Hitherto I have never stayed at San Remo later than the end of April, but so much has always been said to me by the natives about the salubrity of their climate in May, and they have so often assured me that it was one of their pleasantest months, that this year I was induced to try it, and we therefore remained there instead of going as usual to Germany.  The weather during the whole of April had been most charming, as nearly approaching to perfection as I can imagine.  Bright, beautiful, calm, cool mornings, a delightful sea breeze springing up about ten and continuing till almost half-past five, when it again calmed down, and there was a delightful twilight, cool and refreshing, of nearly two hours.  The nights were also quite cool.  We remained until the twenty-fifth of May, and the same description will apply to the weather during the whole of that month; it was charming, hot, but never so much so as to cause us inconvenience, while the amount of verdure prevented that intolerable glare which is so trying to the eyes in less wooded localities. 


The weather is often hotter in England in April and May than we found it at San Remo.[2]  As I shall mention elsewhere, the hotel keepers are going to build houses for the convenience of bathers, hoping to make San Remo the great summer bathing place of the Riviera.  It will, I am convinced, be ere long the great winter sanatorium for diseases of the chest.  Amongst other recommendations, physicians all agree that it is particularly good in cases of haemorrhage, the air is so soothing.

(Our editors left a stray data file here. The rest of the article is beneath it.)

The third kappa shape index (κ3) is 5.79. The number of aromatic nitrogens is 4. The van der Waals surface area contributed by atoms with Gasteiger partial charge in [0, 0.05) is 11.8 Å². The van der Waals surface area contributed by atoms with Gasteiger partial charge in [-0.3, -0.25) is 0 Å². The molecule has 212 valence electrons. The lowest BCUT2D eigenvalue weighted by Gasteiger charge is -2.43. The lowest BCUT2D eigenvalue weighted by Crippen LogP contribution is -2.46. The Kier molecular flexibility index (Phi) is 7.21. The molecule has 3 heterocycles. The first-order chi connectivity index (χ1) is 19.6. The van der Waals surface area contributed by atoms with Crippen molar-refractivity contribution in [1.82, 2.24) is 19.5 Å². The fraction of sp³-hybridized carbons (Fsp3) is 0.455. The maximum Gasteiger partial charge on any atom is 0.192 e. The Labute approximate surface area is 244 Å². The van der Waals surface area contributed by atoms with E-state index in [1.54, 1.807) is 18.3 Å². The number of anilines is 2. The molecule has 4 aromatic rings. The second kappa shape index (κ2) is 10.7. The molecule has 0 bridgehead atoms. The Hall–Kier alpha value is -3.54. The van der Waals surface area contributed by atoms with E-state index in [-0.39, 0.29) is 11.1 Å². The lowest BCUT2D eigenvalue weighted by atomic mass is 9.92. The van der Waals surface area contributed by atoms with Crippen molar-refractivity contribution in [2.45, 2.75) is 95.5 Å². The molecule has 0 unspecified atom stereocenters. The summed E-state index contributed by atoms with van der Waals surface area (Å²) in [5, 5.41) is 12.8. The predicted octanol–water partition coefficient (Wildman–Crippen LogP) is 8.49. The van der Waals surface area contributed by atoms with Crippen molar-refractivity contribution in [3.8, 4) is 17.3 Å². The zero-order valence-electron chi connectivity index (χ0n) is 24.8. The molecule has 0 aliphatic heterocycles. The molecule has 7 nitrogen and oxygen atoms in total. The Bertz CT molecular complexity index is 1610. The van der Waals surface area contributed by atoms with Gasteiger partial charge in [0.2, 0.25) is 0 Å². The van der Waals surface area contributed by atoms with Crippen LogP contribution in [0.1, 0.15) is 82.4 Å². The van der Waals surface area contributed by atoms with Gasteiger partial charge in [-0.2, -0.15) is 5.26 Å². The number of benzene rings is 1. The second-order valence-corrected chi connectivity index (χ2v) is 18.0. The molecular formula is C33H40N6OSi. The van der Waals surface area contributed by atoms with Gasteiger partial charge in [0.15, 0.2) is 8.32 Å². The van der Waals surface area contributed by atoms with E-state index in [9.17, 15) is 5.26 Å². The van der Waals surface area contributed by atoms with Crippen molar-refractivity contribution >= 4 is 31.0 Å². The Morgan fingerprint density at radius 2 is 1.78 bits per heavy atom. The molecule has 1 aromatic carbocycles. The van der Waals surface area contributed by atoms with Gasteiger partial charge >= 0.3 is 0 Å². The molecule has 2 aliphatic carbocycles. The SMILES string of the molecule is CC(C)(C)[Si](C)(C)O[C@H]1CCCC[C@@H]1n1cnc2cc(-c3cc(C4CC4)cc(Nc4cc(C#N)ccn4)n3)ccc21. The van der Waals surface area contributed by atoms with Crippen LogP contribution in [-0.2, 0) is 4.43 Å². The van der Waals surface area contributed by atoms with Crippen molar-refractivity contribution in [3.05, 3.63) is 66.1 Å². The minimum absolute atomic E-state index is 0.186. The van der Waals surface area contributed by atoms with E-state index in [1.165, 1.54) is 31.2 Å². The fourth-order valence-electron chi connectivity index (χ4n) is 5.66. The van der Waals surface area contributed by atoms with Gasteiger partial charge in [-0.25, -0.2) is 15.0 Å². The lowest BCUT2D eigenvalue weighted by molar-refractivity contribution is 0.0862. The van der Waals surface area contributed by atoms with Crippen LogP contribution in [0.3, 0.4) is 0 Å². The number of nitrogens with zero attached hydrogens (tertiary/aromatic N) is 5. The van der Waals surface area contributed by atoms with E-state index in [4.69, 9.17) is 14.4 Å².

[1] In the nineteenth century “diseases of the chest” often referred to tuberculosis, but could also refer to emphysema or bronchitis (which are now known as chronic obstructive pulmonary disease).

[2] The average temperature of the month of May, up to the 26th, was, maximum 79°, minimum 57°, Farenheit.  [author’s footnote]


W. B. Aspinall. San Remo as a Winter Residence.  London:  John Churchill and Sons, 1865.  Pages 10-13.  Available online at



Further Reading

  • Bar-Yosef, Eitan.  “The ‘Deaf-Traveller’, the ‘Blind Traveller’ and Constructions of Disability in Nineteenth-Century Travel Writing.” Victorian Review 35.2 (2009):  133-154.
  • Frawley, Maria.  Invalidism and Identity in Nineteenth-Century Britain.  Chicago:  University of Chicago Press, 2004.
  • Haley, Bruce.  The Healthy Body and Victorian Culture.  Cambridge, MA:  Harvard University Press, 1978.
  • James, Henry.  The Portrait of a Lady (1881).  Ed Nicola Bradbury.  New York:  Oxford University Press, 1998.


Karen Bourrier



[Aspinall, W.B.], “San Remo as a Winter Residence,” Nineteenth-Century Disability: Cultures & Contexts, accessed July 14, 2024,